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Is residential solar really the future of electricity generation?

Severin Borenstein, professor of business | May 8, 2015

Renewable energy technologies have made outstanding progress in the last decade.  The cost of solar panels has plummeted.  Wind turbines have become massively more efficient.  In many places some forms of renewable energy are cost competitive.  And yet…just as these exciting changes are taking place, the renewables movement seems to be shifting its focus to something that has little or no connection to the fundamental environmental goals: distributed generation, particularly at the residential level.  In practice, this means rooftop solar PV.

Instead of seeking the most affordable way to scale up renewables, the loudest voices (though possibly not most of the voices) in the renewables movement are talking about “personal power”, “home energy independence”, “empowering the consumer”, and rejecting “government-created monopolies”.  In the not so distant future, residential PV may be augmented with onsite storage (as suggested by Tesla’s announcement this week of its Powerwall home battery system).


Residential is now a growing share of U.S. PV installations. Source: GTM research

The new emphasis on distributed generation has created a very unusual coalition between some traditional environmentalists and some anti-government crusaders.  Parts of the tea party movement have joined the Sierra Club in advocating for “DG-friendly” residential electricity tariffs, which mean high volumetric electricity charges in order to make rooftop solar economic.

I’m sorry, but count me among the people who get no special thrill from making our own shoes, roasting our own coffee, or generating our own electricity.  I don’t think my house should be energy independent any more than it should be food independent or clothing independent.   Advanced economies around the world have gotten to be advanced economies by taking advantage of economies of scale, not by encouraging every household to be self-sufficient.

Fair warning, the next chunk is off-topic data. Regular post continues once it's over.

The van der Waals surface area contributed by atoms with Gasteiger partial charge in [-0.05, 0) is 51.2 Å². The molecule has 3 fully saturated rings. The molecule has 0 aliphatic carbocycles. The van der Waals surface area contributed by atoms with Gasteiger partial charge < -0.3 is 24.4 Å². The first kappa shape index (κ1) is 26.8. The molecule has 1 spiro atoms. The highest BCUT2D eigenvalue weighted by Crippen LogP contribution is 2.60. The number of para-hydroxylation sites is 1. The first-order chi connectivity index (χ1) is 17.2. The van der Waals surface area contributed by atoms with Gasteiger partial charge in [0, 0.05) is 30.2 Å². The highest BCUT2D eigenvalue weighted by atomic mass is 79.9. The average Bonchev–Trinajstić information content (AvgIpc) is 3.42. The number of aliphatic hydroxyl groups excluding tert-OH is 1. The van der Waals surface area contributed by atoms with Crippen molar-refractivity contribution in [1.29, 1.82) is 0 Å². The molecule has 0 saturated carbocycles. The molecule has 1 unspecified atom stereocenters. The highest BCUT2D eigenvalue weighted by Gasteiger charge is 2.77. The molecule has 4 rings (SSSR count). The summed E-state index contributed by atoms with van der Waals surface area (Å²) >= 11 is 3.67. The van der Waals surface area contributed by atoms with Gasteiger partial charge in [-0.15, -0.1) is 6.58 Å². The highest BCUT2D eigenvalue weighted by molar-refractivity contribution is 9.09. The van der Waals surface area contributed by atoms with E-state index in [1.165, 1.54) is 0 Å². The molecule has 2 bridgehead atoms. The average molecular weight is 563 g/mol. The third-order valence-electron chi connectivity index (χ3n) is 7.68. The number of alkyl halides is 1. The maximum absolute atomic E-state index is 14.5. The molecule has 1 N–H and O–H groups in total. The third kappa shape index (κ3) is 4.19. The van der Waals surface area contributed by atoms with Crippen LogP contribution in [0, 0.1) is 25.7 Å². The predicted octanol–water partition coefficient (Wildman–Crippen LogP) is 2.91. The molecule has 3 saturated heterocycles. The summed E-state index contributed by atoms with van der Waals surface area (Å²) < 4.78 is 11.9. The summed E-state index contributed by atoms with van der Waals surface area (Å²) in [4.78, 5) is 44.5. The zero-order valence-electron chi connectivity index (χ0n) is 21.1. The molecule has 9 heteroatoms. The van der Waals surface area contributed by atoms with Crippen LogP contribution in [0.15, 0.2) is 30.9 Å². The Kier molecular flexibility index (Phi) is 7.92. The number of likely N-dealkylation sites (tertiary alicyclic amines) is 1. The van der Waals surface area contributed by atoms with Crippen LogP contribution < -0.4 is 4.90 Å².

That’s not to say that distributed generation couldn’t be the best way for some people at some locations to adopt renewables, but simply that DG should not be the goal in itself.  We desperately need to reduce greenhouse gases from the electricity sector, not just in the U.S., but around the world, including some very poor countries where affordability is a real barrier and electricity access is life-changing.  If DG is the least costly way to get that done, I’m in, but the choice should be driven by real cost-benefit analysis, not slogans about energy freedom.  TopazSolarFarm The 550 MW Topaz Solar Farm in San Luis Obispo County, California

The Pros and Cons

Compared to grid-scale renewables, DG solar has many advantages.  Generating and consuming power onsite means no line losses, which typically dissipate 7%-9% of grid-generated electricity before the power gets to your house. In addition, DG solar occupies your rooftop, a space that doesn’t have a lot of alternative uses, so the real estate cost is essentially zero.[1]  And as an extra bonus those solar panels also shade part of your roof, reducing the heat gain on hot sunny days.

In certain cases, distributed generation delays distribution system upgrades as demand on a circuit grows, because less power has to be shipped into the circuit on sunny days.  It also can reduce the need to build new transmission lines to carry power from distant grid-scale generation.

Having many small DG solar installations also spreads them around – spatial diversification – reducing the overall volatility of generation when clouds roll through.  Plus, spatial diversification and onsite generation can make the system more resilient to natural or man-made disasters, such as storms or sabotage.